# Strict inequalities in an LP problem

So I have to formulate an LP problem out of this scenario converting 3 variables into just 2 variables in order to use the graphical method. I guess I do that by using the demand constraint:

I think we should maximise

$$z = 280x_1 + 240x_2 + 320x_3$$

s.t.

$$x_1 + x_2 + x_3 = 1000$$

$$400 \le x_1 \le 600$$

$$200 \color{red}{<} x_2 \color{red}{<} 300$$

$$100 \color{red}{<} x_3 \color{red}{<} 400$$

$$x_2 \le 1.5x_3$$

Is that right? If so, I thought to convert as follows:

$$\max \ z = 280(1000-x_2-x_3) + 240x_2 + 320x_3$$

s.t.

$$400 \le x_2 + x_3 \le 600$$

$$200 \color{red}{<} x_2 \color{red}{<} 300$$

$$100 \color{red}{<} x_3 \color{red}{<} 400$$

$$x_2 \le 1.5x_3$$

which produces this feasible region

Is that right? If the inequalities are not strict then, I guess I just check the endpoints:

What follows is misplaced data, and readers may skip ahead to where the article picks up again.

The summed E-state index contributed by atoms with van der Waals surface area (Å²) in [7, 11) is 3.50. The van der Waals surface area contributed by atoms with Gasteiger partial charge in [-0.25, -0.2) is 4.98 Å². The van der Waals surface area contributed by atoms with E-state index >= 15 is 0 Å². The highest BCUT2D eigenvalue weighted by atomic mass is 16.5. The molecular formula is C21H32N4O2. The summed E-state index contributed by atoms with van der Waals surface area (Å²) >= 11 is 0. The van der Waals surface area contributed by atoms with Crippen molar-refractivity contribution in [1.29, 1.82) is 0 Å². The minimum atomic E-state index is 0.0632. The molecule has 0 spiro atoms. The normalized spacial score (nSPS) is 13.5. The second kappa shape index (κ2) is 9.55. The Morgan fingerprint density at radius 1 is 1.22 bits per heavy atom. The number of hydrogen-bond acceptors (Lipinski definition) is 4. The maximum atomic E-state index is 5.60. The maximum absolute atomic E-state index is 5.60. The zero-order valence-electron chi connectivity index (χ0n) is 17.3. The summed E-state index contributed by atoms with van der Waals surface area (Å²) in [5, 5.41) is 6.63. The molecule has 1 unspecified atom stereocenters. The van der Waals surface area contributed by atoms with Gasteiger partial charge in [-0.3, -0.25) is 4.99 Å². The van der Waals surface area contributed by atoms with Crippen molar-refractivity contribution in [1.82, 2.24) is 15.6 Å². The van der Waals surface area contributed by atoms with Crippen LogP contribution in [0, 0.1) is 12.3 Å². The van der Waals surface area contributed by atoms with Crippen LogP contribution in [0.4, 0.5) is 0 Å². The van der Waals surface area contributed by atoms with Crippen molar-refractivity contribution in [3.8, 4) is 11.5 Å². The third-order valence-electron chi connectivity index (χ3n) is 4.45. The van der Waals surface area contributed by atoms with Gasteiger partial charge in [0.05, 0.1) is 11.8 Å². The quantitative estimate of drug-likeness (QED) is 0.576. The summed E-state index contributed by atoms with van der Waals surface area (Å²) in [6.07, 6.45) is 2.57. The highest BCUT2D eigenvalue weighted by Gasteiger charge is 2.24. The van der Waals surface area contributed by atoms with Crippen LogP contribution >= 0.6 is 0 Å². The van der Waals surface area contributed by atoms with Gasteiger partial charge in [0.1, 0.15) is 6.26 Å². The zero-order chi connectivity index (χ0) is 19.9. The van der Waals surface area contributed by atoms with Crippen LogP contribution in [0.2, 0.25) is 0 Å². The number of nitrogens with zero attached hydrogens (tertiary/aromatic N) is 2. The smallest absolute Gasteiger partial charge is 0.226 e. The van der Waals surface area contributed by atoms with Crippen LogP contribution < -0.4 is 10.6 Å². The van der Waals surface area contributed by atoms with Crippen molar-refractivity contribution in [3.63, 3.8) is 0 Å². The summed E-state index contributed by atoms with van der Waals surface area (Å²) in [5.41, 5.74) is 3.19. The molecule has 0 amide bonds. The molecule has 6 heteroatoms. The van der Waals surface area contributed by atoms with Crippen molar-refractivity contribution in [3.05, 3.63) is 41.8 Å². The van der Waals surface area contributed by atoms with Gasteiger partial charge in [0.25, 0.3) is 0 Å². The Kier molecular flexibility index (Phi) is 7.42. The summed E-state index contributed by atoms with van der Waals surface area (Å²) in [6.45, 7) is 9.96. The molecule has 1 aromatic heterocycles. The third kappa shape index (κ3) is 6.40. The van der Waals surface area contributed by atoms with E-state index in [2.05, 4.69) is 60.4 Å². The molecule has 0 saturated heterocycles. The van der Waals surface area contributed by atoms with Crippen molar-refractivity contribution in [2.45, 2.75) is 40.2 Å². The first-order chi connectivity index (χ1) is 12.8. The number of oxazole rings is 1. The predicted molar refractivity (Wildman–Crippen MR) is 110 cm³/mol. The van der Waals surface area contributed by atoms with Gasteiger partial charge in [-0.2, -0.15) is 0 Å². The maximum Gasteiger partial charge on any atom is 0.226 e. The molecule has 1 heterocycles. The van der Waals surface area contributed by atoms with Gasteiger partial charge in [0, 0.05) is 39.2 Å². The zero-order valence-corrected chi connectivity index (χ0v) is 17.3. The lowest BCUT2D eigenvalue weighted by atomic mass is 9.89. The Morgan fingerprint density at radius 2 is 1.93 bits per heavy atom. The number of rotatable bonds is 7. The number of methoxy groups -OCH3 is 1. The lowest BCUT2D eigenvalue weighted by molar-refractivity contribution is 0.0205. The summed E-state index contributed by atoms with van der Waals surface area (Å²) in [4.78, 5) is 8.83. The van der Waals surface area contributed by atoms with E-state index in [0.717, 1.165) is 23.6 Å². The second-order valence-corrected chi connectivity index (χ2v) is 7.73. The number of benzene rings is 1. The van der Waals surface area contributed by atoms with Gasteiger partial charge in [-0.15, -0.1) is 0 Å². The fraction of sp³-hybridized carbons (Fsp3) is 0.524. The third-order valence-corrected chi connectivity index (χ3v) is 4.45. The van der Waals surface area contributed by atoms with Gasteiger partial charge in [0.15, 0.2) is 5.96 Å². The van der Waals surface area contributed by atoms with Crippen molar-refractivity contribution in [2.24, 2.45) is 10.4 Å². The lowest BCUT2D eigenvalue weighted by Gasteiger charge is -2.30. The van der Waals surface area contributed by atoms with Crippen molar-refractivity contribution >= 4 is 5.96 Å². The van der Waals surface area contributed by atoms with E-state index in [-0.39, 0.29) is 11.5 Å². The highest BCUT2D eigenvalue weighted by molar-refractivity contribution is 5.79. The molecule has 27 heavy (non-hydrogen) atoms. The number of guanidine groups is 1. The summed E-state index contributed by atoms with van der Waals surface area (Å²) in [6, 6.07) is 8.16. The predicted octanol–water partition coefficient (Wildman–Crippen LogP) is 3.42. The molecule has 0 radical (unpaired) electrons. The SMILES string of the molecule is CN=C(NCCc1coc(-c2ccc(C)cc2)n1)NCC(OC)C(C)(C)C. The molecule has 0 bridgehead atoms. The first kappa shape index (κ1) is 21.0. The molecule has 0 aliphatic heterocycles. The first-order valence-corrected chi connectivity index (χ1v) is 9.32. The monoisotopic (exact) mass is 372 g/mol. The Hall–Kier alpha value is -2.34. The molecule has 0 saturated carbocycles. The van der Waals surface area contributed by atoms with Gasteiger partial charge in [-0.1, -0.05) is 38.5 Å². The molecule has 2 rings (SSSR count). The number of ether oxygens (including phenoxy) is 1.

$$(200,400), (300,300), (300,200), (240,160), (200,200)$$

If they are strict, is the optimal solution $(240,160)$ ? It seems to give a $z$ value of $276,800$, but the points $(200,400), (300,300), (200,200)$ seem to give $z$ values higher than $276,800$ so perhaps points close to it may give $z$ values higher than $276,800$.

Checked WolframAlpha. Yeah. So technically there is no optimal solution?

Related question: Strict inequalities in LP . I don't think using $\epsilon$, as suggested there, is needed as not all the inequalities in this problem are strict.

From Chapter 2 here.

• I would interpret e.g. "between 200 and 300 pounds" as $200\leqslant x\leqslant 300$ unless specifically told otherwise... – Math1000 Feb 29 '16 at 2:11
• @Math1000 So why isn't the ground beef stated in a similar way? – BCLC Feb 29 '16 at 11:43